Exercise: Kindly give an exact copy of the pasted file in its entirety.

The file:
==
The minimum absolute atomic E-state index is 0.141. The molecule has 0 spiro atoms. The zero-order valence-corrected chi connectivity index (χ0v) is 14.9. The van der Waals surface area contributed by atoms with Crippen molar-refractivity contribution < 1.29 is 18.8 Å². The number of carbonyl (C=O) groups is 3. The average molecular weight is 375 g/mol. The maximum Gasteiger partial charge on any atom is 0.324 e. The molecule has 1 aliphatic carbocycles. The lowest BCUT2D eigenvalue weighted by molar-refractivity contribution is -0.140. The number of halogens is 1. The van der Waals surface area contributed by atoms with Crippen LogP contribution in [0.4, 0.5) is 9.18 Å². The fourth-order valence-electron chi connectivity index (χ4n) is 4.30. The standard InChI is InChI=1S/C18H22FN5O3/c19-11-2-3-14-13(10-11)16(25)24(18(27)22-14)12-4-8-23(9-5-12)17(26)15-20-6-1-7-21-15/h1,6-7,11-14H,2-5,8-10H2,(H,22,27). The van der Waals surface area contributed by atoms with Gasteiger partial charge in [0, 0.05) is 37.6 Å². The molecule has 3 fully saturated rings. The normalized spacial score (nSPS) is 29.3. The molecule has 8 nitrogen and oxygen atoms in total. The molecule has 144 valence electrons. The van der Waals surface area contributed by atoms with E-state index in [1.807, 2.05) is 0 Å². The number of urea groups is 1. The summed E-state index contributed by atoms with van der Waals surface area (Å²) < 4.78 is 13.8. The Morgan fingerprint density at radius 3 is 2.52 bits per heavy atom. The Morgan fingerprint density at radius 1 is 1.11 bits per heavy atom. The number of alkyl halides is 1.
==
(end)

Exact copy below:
The minimum absolute atomic E-state index is 0.141. The molecule has 0 spiro atoms. The zero-order valence-corrected chi connectivity index (χ0v) is 14.9. The van der Waals surface area contributed by atoms with Crippen molar-refractivity contribution < 1.29 is 18.8 Å². The number of carbonyl (C=O) groups is 3. The average molecular weight is 375 g/mol. The maximum Gasteiger partial charge on any atom is 0.324 e. The molecule has 1 aliphatic carbocycles. The lowest BCUT2D eigenvalue weighted by molar-refractivity contribution is -0.140. The number of halogens is 1. The van der Waals surface area contributed by atoms with Crippen LogP contribution in [0.4, 0.5) is 9.18 Å². The fourth-order valence-electron chi connectivity index (χ4n) is 4.30. The standard InChI is InChI=1S/C18H22FN5O3/c19-11-2-3-14-13(10-11)16(25)24(18(27)22-14)12-4-8-23(9-5-12)17(26)15-20-6-1-7-21-15/h1,6-7,11-14H,2-5,8-10H2,(H,22,27). The van der Waals surface area contributed by atoms with Gasteiger partial charge in [0, 0.05) is 37.6 Å². The molecule has 3 fully saturated rings. The normalized spacial score (nSPS) is 29.3. The molecule has 8 nitrogen and oxygen atoms in total. The molecule has 144 valence electrons. The van der Waals surface area contributed by atoms with E-state index in [1.807, 2.05) is 0 Å². The number of urea groups is 1. The summed E-state index contributed by atoms with van der Waals surface area (Å²) < 4.78 is 13.8. The Morgan fingerprint density at radius 3 is 2.52 bits per heavy atom. The Morgan fingerprint density at radius 1 is 1.11 bits per heavy atom. The number of alkyl halides is 1.